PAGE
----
For the first several weeks after Meredith returned home from the hospital, she was extremely dependent on family, friends, and home care providers. At first, while in the hospital following the stroke, she didn’t even want to think about relying on strangers for any support, but she quickly realized how limited her mobility was and how much pressure it would place on her adult children, spouse, and others to support her.
She finally relented and agreed to hire home care aides.
She had a visiting nurse stopping by once a week for the first few weeks. She had a physical therapist working with her three days a week. She had a series of home care aides supplementing the care she received from her family.
During those first weeks, there was little to celebrate. It seemed as though nothing was going to improve. She honestly believed nothing was going to change and she was going to be bedridden the rest of her life. By week four, she started getting out of bed, or at least swinging her legs over the side and easing down, with minimal assistance.
By week six, she was able to get dressed on her own, without any physical assistance. She had somebody there with her in case she started to lose her balance or feel weak, but this was a major accomplishment.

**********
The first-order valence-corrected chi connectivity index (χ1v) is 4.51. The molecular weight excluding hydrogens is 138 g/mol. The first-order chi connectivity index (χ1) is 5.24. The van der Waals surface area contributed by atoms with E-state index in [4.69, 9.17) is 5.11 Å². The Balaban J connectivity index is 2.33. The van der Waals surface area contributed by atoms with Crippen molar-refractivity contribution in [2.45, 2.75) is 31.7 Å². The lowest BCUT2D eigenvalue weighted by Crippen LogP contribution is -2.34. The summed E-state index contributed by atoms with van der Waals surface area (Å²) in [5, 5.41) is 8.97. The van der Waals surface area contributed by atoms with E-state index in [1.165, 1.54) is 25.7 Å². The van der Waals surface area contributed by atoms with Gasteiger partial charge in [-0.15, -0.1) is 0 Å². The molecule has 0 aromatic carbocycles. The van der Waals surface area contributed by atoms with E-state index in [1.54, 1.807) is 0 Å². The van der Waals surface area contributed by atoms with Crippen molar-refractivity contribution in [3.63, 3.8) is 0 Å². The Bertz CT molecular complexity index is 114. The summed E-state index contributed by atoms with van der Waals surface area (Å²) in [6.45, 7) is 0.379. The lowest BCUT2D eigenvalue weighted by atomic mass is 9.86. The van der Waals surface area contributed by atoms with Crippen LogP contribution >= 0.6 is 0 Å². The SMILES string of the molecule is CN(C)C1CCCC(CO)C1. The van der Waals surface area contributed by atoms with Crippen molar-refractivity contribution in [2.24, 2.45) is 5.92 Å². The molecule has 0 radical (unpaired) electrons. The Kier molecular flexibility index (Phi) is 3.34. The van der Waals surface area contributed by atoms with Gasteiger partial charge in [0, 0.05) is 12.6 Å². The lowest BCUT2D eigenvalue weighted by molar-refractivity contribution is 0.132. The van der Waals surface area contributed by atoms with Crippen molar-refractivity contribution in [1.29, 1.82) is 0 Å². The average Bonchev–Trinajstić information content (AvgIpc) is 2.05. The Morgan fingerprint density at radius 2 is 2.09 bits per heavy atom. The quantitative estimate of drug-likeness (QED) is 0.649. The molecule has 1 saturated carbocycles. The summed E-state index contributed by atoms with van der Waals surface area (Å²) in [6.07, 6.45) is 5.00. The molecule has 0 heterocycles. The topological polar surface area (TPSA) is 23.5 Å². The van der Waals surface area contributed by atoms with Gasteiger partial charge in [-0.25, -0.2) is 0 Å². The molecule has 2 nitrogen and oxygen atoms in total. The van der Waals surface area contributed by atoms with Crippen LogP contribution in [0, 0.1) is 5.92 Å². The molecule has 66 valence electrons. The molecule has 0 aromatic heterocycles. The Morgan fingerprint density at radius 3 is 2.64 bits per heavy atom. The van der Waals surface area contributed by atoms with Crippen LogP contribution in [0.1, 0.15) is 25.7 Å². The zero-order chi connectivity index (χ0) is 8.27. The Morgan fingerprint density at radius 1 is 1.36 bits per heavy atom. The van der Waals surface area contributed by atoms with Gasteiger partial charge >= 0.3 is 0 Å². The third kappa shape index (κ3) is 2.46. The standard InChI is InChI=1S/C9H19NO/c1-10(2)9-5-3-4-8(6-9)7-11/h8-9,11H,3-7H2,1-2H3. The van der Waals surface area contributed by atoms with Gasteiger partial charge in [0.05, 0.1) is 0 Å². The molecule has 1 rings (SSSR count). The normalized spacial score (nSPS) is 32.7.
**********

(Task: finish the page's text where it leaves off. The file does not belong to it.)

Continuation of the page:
It’s important to celebrate these little victories.
Most of the time people overlook small victories. They might seem to be no big deal. In the grand scheme of things, they might not be, and when compared to what other people accomplish every single day, they seem paltry. However, for a senior or other individual struggling through recovery, these little victories can mean everything.
Meredith was excited. She felt progress finally being made. All of the struggling, the exhausting physical therapy, the exercises, and the constant hard work was starting to show results.
At first, her family wasn’t going to make a big deal out of this, but when one of her children suggested to the others that this was a momentous occasion to celebrate, they came over, brought a healthy dinner, talked, played some games, and it felt wonderful.
This lifted Meredith’s spirits in a way she couldn’t have anticipated before they did that for her. It motivated her to continue pressing forward and even though there were no illusions that she would regain full mobility, she knew a wide breadth of possibilities had once again opened up for her.